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by Justin Marquis
"The brain, it seems, does not make much of a distinction between reading about an experience and encountering it in real life; in each case, the same neurological regions are stimulated. Keith Oatley, an emeritus professor of cognitive psychology at the University of Toronto, has proposed that reading produces a vivid simulation of reality, one that "runs on minds of readers just as computer simulations run on computers." Fiction — with its redolent details, imaginative metaphors and attentive descriptions of people and their actions — offers an especially rich replica. Indeed, in one respect novels go beyond simulating reality to give readers an experience unavailable off the page: the opportunity to enter fully into other people’s thoughts and feelings."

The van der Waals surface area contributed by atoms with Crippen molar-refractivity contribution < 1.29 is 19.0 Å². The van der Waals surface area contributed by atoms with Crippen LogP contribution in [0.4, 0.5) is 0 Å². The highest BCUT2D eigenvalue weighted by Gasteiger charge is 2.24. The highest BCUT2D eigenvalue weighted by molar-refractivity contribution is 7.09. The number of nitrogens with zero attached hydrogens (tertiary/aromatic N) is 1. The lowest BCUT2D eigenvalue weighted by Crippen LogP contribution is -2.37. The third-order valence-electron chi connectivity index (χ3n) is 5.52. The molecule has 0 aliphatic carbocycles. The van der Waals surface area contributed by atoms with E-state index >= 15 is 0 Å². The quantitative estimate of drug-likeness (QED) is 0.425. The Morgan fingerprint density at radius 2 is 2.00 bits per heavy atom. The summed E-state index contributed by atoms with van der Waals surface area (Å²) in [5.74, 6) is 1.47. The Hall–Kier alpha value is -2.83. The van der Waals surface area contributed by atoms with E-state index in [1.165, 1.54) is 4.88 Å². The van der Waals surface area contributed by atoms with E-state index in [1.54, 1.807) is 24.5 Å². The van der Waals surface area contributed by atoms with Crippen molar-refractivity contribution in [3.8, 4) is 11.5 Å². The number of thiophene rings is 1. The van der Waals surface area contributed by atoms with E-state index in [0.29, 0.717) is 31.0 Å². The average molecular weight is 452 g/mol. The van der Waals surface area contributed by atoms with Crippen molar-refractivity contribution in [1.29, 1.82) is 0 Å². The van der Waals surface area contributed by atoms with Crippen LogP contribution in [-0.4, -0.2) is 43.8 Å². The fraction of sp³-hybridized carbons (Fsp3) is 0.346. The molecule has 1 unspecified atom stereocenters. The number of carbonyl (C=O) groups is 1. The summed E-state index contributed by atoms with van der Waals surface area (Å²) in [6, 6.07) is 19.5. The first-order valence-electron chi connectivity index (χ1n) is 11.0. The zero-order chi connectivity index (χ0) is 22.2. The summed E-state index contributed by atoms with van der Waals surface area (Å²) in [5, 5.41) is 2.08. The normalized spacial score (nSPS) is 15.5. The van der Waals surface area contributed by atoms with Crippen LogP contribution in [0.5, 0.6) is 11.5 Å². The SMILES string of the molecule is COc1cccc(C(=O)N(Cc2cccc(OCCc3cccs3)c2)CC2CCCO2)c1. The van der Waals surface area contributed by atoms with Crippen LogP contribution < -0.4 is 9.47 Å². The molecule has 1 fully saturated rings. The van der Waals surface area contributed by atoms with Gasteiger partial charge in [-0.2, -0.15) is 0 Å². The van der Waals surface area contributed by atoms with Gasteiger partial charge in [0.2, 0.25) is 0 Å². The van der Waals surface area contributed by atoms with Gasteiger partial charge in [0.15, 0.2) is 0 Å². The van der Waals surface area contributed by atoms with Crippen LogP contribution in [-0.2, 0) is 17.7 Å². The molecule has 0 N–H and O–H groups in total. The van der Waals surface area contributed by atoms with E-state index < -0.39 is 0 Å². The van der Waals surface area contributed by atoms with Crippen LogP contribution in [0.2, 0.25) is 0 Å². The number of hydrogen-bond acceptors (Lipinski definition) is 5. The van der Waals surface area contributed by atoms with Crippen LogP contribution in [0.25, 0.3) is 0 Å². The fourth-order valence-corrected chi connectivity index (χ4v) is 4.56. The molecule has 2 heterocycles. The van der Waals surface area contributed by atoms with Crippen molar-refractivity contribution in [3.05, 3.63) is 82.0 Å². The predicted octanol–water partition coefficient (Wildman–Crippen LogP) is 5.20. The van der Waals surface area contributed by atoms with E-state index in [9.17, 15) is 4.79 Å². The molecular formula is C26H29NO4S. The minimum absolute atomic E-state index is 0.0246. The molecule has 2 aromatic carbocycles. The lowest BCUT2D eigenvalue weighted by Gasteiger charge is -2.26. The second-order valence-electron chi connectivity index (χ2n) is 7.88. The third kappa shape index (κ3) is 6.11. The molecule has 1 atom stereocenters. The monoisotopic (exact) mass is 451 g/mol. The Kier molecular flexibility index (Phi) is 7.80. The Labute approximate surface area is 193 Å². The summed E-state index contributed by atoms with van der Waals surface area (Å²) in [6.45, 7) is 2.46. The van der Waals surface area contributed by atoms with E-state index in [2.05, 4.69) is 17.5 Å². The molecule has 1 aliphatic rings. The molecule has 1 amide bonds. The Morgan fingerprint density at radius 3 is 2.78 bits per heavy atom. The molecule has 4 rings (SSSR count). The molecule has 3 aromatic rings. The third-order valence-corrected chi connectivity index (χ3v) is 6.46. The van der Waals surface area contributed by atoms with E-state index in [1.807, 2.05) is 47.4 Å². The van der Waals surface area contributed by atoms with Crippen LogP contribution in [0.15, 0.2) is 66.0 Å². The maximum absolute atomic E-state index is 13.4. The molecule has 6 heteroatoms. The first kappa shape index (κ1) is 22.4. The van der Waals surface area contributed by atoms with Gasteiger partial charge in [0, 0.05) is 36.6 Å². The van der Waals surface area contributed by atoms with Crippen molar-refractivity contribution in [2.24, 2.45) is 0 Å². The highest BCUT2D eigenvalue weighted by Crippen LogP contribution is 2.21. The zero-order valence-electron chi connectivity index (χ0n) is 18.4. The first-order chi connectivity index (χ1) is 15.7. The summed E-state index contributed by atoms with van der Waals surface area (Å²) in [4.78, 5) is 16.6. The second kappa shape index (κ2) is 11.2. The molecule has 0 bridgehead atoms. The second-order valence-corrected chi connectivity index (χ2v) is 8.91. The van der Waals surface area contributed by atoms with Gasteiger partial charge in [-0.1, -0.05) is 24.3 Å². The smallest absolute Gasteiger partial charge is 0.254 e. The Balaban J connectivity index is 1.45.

"The immediate thought prompted by this talk of "vivid simulation of reality," and being able to "give readers an experience unavailable off the page," was that video games do this too. In fact, they could provide a more richly interactive experience than reading because they have the capability to adapt for individual users and to provide branching scenarios based on different inputs. So the question is, can video games accomplish the same objectives that the authors are attributing to reading fiction?"
Via JackieGerstein Ed.D., Bonnie Bracey Sutton